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Frank K. Lake

Frank K. Lake
Research Ecologist
Fire and Fuels Program
1700 Bayview Drive
Arcata, CA 95521-6013
United States
Current Research

My current research involves wildland fire effects, traditional ecological knowledge, Climate Change, and ethno-ecology with an emphasis on cultural management and fire ecology of forest, shrub, grassland and riparian environments in the Klamath-Siskiyou bioregion. My research projects support the Western Klamath Restoration Partnership composed of the Mid Klamath Watershed Council and Orleans-Somes Bar Fire Safe Council, Karuk Tribe, Yurok Tribe, The Nature Conservancy, rural community members, and government agencies on fuels reduction, prescribed fire, ethno-botany, and other natural resource issues. My other projects and research include: American Indian Tribes and Climate Change; Agroforestry practices of Indigenous and tribal people, and Wildland Fire effects on Heritage and Cultural Resources. I mentor and serve as a graduate committee member for several students working on tribal food security, wildland fire, and forest management. I serve as a Resource Advisor on wildfires, and am a faculty member of the Rx 510 Advanced Fire Effects course at the National Advanced Fire and Resources Institute.

Past Research

I have worked as a fisheries habitat biologist in western Oregon on the Siuslaw and Rouge River National Forests and in Northwestern California for the Hoopa Tribe's Fisheries Program. I switched from fisheries habitat work in 1999 and started graduate school in the Fall 2000 to study traditional ecological knowledge, tribal/fire management practices and fire ecology.

  • Oregon State University, Ph.D., Environmental Sciences - Ecology section, 2007
  • University of California, B.S., Integrated Ecology and Culture, Individual major; Native American Studies minor, 1995
Professional Organizations
  • Chair,  Ecological Society of America,  2014 - 2016
    As a member and section leader (Vice Chair 2012-2014, and Chair 2014-2016) I assist with organizing TEK section events. These range from fieldtrips, Special Session-Sense of Place, Organized Oral Sessions, and Symposia.
Awards & Recognition
  • Pacific Southwest Research Station Distinguished Scientist, 2019
  • Eagle Feather Award, 2013
    For mentorship of the Klamath Basin Tribal Youth Program, summer 2013. By US Fish and Wildlife Service Regional Director, Ren Lohoefener and KBTY Program Coordinator, Trevor Super.
  • PSW Community Enhancement and Diveristy Team Civil Rights Individual Award 2013, 2013
    Dr. Frank Lake has been working with tribes to integrate traditional ecological knowledge (TEK) with western science materials for natural resource management. He has made vital contributions toward service and outreach to multicultural communities.
  • Recognition, 2012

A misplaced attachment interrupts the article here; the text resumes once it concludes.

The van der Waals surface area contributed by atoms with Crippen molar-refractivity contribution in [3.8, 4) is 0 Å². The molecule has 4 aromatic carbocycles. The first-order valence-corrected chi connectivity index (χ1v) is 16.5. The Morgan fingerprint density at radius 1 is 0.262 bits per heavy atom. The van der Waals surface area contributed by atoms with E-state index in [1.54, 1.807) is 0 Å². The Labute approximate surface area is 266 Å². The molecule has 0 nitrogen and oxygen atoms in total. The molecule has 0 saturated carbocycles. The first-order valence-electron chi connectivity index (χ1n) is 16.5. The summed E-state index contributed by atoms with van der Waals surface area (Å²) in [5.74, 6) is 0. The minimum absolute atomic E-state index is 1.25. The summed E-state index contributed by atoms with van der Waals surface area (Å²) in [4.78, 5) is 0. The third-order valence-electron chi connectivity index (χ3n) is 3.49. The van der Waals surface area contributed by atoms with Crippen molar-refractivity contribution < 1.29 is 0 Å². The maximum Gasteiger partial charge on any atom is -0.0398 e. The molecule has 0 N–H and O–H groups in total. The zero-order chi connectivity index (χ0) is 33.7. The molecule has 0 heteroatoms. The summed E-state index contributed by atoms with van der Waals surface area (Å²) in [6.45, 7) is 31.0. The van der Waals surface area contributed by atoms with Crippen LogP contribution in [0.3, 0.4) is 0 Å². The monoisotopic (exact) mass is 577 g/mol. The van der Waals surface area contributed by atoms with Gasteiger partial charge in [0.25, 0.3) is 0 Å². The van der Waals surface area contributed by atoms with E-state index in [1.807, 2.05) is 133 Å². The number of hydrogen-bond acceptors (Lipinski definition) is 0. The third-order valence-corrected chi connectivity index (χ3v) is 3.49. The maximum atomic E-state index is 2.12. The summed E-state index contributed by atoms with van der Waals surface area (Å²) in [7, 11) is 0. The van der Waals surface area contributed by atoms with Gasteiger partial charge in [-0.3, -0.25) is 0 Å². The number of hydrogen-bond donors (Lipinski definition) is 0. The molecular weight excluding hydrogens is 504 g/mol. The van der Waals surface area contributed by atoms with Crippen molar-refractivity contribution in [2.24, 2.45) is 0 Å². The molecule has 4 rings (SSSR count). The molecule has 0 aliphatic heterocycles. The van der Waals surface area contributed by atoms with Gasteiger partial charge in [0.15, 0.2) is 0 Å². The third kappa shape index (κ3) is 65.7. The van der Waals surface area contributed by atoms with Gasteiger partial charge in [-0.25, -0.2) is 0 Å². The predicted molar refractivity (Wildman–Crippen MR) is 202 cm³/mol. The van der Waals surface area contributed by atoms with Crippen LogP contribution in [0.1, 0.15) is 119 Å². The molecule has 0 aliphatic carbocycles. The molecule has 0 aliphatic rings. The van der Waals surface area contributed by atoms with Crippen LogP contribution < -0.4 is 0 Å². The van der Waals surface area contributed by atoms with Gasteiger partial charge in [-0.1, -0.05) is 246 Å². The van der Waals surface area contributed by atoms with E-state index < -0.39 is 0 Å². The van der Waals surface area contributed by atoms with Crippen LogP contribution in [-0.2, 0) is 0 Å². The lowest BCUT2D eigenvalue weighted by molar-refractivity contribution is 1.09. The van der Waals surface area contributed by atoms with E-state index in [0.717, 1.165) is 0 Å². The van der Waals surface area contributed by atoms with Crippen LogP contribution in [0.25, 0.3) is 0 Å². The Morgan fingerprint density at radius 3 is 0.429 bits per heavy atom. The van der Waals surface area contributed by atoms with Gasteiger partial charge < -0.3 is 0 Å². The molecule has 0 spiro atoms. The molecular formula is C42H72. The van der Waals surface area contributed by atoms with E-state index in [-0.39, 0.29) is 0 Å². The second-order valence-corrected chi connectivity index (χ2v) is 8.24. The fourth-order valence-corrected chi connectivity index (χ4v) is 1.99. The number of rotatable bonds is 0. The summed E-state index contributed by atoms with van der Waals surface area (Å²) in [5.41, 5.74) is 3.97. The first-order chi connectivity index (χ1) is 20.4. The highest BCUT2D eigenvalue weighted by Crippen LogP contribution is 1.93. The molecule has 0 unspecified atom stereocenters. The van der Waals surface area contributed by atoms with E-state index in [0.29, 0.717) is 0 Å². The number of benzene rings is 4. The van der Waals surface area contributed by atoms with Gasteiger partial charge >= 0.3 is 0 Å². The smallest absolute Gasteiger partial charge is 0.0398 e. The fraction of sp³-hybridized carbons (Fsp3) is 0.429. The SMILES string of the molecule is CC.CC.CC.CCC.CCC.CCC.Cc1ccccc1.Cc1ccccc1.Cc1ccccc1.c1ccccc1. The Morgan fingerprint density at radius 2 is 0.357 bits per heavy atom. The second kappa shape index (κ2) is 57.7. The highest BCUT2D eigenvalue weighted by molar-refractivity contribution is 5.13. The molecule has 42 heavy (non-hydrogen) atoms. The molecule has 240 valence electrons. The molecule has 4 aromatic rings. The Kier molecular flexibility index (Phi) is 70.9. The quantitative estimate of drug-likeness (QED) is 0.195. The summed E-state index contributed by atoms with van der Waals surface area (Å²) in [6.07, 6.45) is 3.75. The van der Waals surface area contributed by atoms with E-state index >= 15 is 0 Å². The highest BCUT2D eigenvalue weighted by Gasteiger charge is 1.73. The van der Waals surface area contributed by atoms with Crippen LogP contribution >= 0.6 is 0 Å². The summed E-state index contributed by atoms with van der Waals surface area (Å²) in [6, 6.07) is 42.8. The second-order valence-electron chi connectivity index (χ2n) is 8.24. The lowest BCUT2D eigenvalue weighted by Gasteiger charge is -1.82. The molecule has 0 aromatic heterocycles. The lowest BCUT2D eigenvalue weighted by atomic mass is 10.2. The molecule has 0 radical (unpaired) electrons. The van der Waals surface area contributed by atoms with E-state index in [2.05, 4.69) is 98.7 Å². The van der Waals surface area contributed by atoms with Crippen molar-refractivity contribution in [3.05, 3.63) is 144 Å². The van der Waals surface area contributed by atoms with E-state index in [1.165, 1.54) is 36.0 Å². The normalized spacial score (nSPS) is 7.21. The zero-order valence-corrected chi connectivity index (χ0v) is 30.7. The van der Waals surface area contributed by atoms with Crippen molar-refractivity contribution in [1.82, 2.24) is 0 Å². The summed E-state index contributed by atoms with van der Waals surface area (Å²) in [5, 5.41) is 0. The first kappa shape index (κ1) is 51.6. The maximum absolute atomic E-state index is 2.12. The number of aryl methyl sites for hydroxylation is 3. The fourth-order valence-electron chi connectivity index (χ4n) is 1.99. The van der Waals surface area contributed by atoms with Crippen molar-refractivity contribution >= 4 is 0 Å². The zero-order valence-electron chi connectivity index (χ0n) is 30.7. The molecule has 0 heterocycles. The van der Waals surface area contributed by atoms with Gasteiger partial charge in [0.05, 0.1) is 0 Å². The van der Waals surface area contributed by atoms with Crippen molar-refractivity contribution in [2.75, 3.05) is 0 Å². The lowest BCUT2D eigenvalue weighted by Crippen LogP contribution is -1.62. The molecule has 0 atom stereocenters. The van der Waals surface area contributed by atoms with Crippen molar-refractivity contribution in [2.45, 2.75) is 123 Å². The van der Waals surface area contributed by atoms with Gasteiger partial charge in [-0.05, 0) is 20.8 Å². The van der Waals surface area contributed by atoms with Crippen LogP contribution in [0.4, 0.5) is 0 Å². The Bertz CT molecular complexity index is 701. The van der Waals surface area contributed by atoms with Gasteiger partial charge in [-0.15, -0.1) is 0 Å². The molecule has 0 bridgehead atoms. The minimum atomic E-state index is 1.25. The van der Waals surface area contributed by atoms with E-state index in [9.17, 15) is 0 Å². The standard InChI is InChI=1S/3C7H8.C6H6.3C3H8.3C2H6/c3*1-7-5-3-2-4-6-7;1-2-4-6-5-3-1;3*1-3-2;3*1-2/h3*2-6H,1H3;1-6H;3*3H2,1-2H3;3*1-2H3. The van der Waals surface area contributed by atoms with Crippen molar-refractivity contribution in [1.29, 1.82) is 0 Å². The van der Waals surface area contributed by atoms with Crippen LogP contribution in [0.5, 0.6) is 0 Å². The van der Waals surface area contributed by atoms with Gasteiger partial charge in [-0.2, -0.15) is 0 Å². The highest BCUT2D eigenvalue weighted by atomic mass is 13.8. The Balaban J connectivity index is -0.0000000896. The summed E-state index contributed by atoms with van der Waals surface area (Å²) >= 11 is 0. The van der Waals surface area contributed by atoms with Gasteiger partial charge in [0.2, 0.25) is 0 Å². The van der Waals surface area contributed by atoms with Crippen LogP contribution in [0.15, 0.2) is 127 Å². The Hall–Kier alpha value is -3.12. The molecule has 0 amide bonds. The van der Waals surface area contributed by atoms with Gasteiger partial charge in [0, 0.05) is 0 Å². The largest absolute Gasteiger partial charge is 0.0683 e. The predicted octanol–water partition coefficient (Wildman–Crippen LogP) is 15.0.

Recognition of my support of the US Forest Service Tribal Relations Program in the National Tribal Relations Workshop. Presented by Deputy Chief of State and Private Forestry, James E. Hubbard. May 15, 2012.
  • Fellowship, 2004
    Community Forestry Research Fellowship recipient, U.C. Berkeley
Other Publications
Citations of Non-Forest Service Publications
  • Vinyeta, Kristen; Lake, Frank K.; Norgaard, Kari M. 2016. Chapter Three: Vulnerabilities of Traditional Foods and Cultural Use Species In Norgaard "Karuk Tribe Climate Vulnerability Assessment: Assessing Vulnerabilities from the Increased Frequency of High Severity Fires" prepared for the Karuk Tribe Department of Natural Resources report to DOI-BIA, pages: 65-133
Research Highlights

Returning fire to the land: celebrating traditional knowledge and fire

Year: 2017
What are the "must do" approaches for working with tribes for wildland fire research and management? Tribal members, managers, and researchersengaged to formulate solutions regarding the main topics regarding wildland fire: cross-jurisdictional work, fuels reduction strategies, and wildland fire ma...

Student Collaboration Links Tribal History with Cultural Resources, Fire Regimes, Forest Management, and Ecological Habitats

Year: 2016
Open prairie grass and oak-dominated woodlands provide numerous cultural resources to the Yurok Tribe. Since the 1940s, more than 80 percent of historical prairies have transitioned into forest, resulting in significant increases in fuels and vegetation contributing to the loss of open grassland and...

Paleoclimate Fire History Study Reveals Human Affects to Fire Regime Differs Than Expected Climate on Western Klamath Vegetation.

Year: 2015
Forest Service scientists examined low-elevation lakes to determine if American Indian and early American forest management could be detected using pollen and charcoal from lake cores, as well as growth rings and fire scars from trees. One lake revealed a change in fire regime and vegetation differe...